The Chronic Pain Battle
November 29, 2016 – Samira Rajabi
Finding and Keeping Work and Insurance After Cancer
November 29, 2016
Did Your Cancer Transplant Fail? It’s Time To Learn Another Acronym: DLI
November 28, 2016 – Kevin Berry
7 Tips for Holiday Peace for Cancer Survivors
November 28, 2016 – Barbara Tako
Cancer Caregiving: Setting Boundaries and Learning to Let Go
November 27, 2016 – Kim Johnson
The Cancer Chronicles
November 25, 2016 – Khevin Barnes
Thanksgiving: Being Thankful Despite Cancer
November 24, 2016 – Kim Johnson
Breast Cancer Affects Family in Ways We May Not See or Understand
November 23, 2016 – Bonnie Annis
Motivation: An Unintentional Effect of Cancer
November 23, 2016 – Kim Johnson
Clichés of Cancer: Actions Speak Louder Than Words
November 22, 2016 – Kim Johnson

Staying Healthy in a Climate of Fear

It can be hard to name our fears, especially when we are worried that others don't share them or that they will make us feel like a part of our community. In sharing, we can name stressors, activate healing from those stressors and give our bodies a chance to cope with all that has happened to us.
PUBLISHED November 15, 2016
Samira Rajabi was diagnosed with a vestibular schwannoma, also known as an acoustic neuroma in 2012. She has had ten surgeries to deal with her tumor and its various side effects. She writes a blog about her life, surgeries, recovery and experiences at LivingWithHerbert.com. She is currently a post-doctoral fellow at the Center for Advanced Research in Global Communication at the University of Pennsylvania, where she studies media studies. In her spare time she plays with her two pups and spends time with her husband exploring Philadelphia.
Regardless of where you stand politically, this election season and for some the results of the elections, have been particularly stressful for many Americans. For Americans across the aisle, there seems to be one commonality: fear. This is especially important when thinking of patients, patient advocacy, possible legislation to improve or facilitate medical care, and much more. So, all of the events of the last week, months and year have been stressful for anyone who has followed the election. Politics aside, it is well-documented that stress can inadvertently impact the ability for patients to heal from medical procedures, treatment, and major disease diagnoses. Aside from inhibiting mental health and well-being in recovery, stress can actually delay or inhibit physical healing. I for one, have had 10 major brain surgeries, each of them coming with many cuts, many scars. The National Center for Biotechnology Information published an article that notes “psychological stress can have a substantial and clinically relevant impact on wound repair” and they note the without appropriate wound healing, overall healing cannot fully occur.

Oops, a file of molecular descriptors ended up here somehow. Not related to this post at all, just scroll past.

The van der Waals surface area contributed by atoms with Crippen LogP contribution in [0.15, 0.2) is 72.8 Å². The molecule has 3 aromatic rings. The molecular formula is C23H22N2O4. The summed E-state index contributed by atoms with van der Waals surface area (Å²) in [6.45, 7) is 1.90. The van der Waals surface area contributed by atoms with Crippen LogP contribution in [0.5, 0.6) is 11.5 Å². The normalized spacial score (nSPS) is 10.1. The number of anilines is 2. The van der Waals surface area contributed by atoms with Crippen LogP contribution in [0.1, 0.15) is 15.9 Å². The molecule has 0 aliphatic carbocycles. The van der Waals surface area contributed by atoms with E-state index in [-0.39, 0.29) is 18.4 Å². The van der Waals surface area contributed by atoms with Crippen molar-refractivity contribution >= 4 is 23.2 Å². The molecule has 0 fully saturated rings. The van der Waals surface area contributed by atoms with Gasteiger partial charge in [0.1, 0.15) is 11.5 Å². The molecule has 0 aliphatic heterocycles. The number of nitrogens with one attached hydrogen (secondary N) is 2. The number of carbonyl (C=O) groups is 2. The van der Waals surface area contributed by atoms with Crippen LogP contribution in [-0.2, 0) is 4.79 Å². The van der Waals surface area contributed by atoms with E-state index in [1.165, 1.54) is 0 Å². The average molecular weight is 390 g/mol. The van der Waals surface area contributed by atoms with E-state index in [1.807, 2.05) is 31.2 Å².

It is hard, when treatment, recovery, and healing are so time consuming to begin with, to keep stress at bay. Healing and recovery, for those that get the privilege to recover at all, are challenging, full-time endeavors. Adding social, political or other stress to the process of recovery, can induce anxiety, isolation, and impede physical recovery.

I am currently “recovering” from the most recent craniotomy that was intended to fix a Cerebral Spinal Fluid leak that was caused by removal of my brain tumor. I spent the last 4 years of operations keeping my body predominantly in fight or flight mode, always ready to react, always tense yet always powerful. I struggle now, as a person who is apparently cured, to bring my body out of that complex fight or flight response. I also struggle to return my interests to calm evaluations of the world around me when so much was so tense in my life for so long I will be fine in one moment and the next a seemingly mindless task will bring me to my knees, complete with tears, a racing heart, and endless apologies for crying without a clear reason why.

I think one of the reasons that recovery, and subsequent re-entry into social spheres, poses a challenge is that I have spent so long with a life that is contingent upon the success of a procedure, the positive outcome of a medical exam, or my careful and mindful movements through life, it is hard to inhabit the space or spaces I used to. I think back to who I used to be, what I used to behave like. I was grateful and thoughtful, but I probably focused a bit too much on what didn’t matter, the shallow trappings of life and what not, and less on what did. I know what matters now: health, family, love, and humanity. Yet, the weight of caring, of thoughtful and mindful engagement in my life, my family’s lives, in society, at work, all of those things can be hard to bear when for so long most of my focus was singularly targeted at one thing: survival. I feel myself respond to things that don’t matter or perhaps matter less than living and dying with the same, reactive, quick responses I would give the imminent threats of tumors and leaks. I feel myself responding with a furor that perhaps doesn’t always need to be there. Then when the furor does need to be there, when there are issues that are near and dear to my heart, my life, my livelihood or my safety, I often fear the furor that is necessary is just perceived as the lamentations of a sick woman, or a woman, who like the boy before her, called wolf.